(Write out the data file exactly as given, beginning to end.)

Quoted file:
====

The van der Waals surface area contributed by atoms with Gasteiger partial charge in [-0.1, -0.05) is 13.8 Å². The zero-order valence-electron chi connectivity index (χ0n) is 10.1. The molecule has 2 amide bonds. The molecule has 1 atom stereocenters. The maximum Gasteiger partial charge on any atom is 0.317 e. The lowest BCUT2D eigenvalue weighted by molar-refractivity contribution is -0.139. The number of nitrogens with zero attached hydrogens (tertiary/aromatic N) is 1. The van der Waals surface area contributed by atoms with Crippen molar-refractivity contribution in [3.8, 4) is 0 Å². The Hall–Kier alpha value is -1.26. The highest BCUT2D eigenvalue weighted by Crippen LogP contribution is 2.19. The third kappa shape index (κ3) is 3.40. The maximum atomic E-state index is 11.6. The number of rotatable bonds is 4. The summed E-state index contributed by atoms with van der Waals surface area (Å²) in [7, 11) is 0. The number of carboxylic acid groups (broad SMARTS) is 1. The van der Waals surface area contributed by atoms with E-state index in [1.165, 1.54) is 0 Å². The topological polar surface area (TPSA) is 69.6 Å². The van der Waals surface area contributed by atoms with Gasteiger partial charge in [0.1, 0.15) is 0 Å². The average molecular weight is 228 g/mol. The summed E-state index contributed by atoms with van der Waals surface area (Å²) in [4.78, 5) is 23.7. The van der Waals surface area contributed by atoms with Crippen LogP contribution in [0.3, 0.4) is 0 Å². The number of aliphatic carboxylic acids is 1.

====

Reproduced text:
The van der Waals surface area contributed by atoms with Gasteiger partial charge in [-0.1, -0.05) is 13.8 Å². The zero-order valence-electron chi connectivity index (χ0n) is 10.1. The molecule has 2 amide bonds. The molecule has 1 atom stereocenters. The maximum Gasteiger partial charge on any atom is 0.317 e. The lowest BCUT2D eigenvalue weighted by molar-refractivity contribution is -0.139. The number of nitrogens with zero attached hydrogens (tertiary/aromatic N) is 1. The van der Waals surface area contributed by atoms with Crippen molar-refractivity contribution in [3.8, 4) is 0 Å². The Hall–Kier alpha value is -1.26. The highest BCUT2D eigenvalue weighted by Crippen LogP contribution is 2.19. The third kappa shape index (κ3) is 3.40. The maximum atomic E-state index is 11.6. The number of rotatable bonds is 4. The summed E-state index contributed by atoms with van der Waals surface area (Å²) in [7, 11) is 0. The number of carboxylic acid groups (broad SMARTS) is 1. The van der Waals surface area contributed by atoms with E-state index in [1.165, 1.54) is 0 Å². The topological polar surface area (TPSA) is 69.6 Å². The van der Waals surface area contributed by atoms with Gasteiger partial charge in [0.1, 0.15) is 0 Å². The average molecular weight is 228 g/mol. The summed E-state index contributed by atoms with van der Waals surface area (Å²) in [4.78, 5) is 23.7. The van der Waals surface area contributed by atoms with Crippen LogP contribution in [0.3, 0.4) is 0 Å². The number of aliphatic carboxylic acids is 1.